An ISIS suicide bomber detonated an explosive vest and device in the middle of a large crowd surrounding Kabul airport on August 26th, as thousands of civilians continue to seek escape on evacuation flights from Taliban-controlled Afghanistan.
Latest figures (27 August) state that 110 people are confirmed dead, including 13 US soldiers and 28 Taliban members. At least 150 others have been wounded by the blasts, and casualties include high numbers of children and women.
This attack is the deadliest incident of explosive violence AOAV has recorded in Afghanistan this year, 2021. It is the fifth highest casualty suicide attack in the country since AOAV’s Explosive Violence Monitor began in 2011.
The attack struck hours after Western governments warned their citizens to stay away from the airport due to an imminent threat of an attack by IS-K, the Afghanistan branch of the Islamic State.
The explosion took place around 6pm local time close to Abbey Gate, one of the main entrances to Kabul’s Hamid Karzai International Airport. Initial reports said there were two suicide bombers at two different locations in the vicinity of the airport. However, senior US military officials have announced they believe there was one suicide bomber at the airport perimeter and no explosion outside the Baron hotel, where British officials were processing Afghans hoping to travel to the UK, as initial reports stated.
In recent weeks, Afghans and foreign nationals have crowded the airport in a desperate attempt to flee the country since the Taliban captured Kabul on August 16th 2021 and gained de facto power over the country. Thousands of Afghans who worked for foreign governments have been airlifted out of the country on NATO evacuation flights, and thousands of eligible Afghans remain waiting, surrounding Kabul’s Hamid Karzai International Airport.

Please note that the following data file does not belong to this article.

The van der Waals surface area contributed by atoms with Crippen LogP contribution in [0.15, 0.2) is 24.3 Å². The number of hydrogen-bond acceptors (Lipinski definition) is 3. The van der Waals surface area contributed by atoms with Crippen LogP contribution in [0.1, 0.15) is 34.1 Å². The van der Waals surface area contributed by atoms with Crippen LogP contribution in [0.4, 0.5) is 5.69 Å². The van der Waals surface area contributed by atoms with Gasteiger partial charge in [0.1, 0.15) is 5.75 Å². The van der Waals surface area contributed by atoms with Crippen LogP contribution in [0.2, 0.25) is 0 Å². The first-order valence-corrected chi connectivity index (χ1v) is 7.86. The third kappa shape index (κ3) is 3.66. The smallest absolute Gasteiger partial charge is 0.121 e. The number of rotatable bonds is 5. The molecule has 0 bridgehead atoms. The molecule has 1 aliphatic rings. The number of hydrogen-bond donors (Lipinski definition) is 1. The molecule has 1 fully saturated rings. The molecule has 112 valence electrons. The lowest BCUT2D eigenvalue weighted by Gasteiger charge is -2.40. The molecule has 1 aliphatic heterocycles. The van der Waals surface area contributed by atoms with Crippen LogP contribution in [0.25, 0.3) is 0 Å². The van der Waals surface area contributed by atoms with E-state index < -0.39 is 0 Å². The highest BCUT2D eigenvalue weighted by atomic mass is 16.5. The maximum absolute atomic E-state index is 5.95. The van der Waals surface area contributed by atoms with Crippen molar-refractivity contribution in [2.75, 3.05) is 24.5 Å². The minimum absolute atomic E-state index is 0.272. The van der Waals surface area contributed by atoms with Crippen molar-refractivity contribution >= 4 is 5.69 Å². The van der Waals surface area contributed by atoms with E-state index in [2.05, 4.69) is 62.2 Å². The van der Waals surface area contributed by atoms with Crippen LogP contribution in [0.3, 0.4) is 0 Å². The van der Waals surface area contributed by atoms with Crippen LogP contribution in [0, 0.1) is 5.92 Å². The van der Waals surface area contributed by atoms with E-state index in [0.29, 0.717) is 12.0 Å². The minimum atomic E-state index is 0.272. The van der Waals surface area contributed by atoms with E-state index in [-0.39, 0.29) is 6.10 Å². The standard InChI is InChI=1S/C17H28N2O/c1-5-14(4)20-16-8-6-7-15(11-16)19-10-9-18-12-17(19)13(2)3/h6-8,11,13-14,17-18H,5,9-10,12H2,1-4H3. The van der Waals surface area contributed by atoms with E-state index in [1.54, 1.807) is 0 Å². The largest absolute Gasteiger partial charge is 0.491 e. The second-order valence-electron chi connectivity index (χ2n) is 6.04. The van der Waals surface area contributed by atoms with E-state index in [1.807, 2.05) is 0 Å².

The attack by ISIS-K has complicated the already chaotic evacuation effort and some countries have stopped conducting flights out of the country. Before the blasts, Germany, the Netherlands, and Canada announced they could no longer conduct evacuation flights. The US is in the final stages of it’s evacuation, and the UK is in it’s final hours, having confirmed that they are no longer calling people forward to their airport for evacuation flights.
The Pentagon announced that 111,000 Afghans have been airlifted out of the country during the evacuation, alongside 5,000 Americans. There are still 5,400 people waiting for flights inside Kabul airport, and hundreds more outside the airport seeking escape, unable to enter. US President Joe Biden has announced the date of withdrawal for US troops from Afghanistan remains August 31st 2021.
The UK’s Ministry of Defense said that 13,708 people had been evacuated by the UK, including nearly 8,000 Afghans who worked for the government, and 4,000 British passport holders. Defense Secretary Ben Wallace has said that between 800-1,100 Afghans eligible for evacuation to the UK will be left behind, alongside 100-150 Britons – some of whom have elected to stay.
In the last decade, 2011-2020, AOAV has recorded 14,968 civilian casualties of suicide bombings in Afghanistan, accounting for 79% of the total casualties (18,942) of suicide attacks. The number of civilian casualties of explosive violence recorded by AOAV in Afghanistan to date since 2011 now stands at 31,060. Civilians account for 57% of the 54,164 people killed or wounded by explosive weapons in Afghanistan since 2011.
Find out more about AOAV’s decade of data on explosive violence in Afghanistan.
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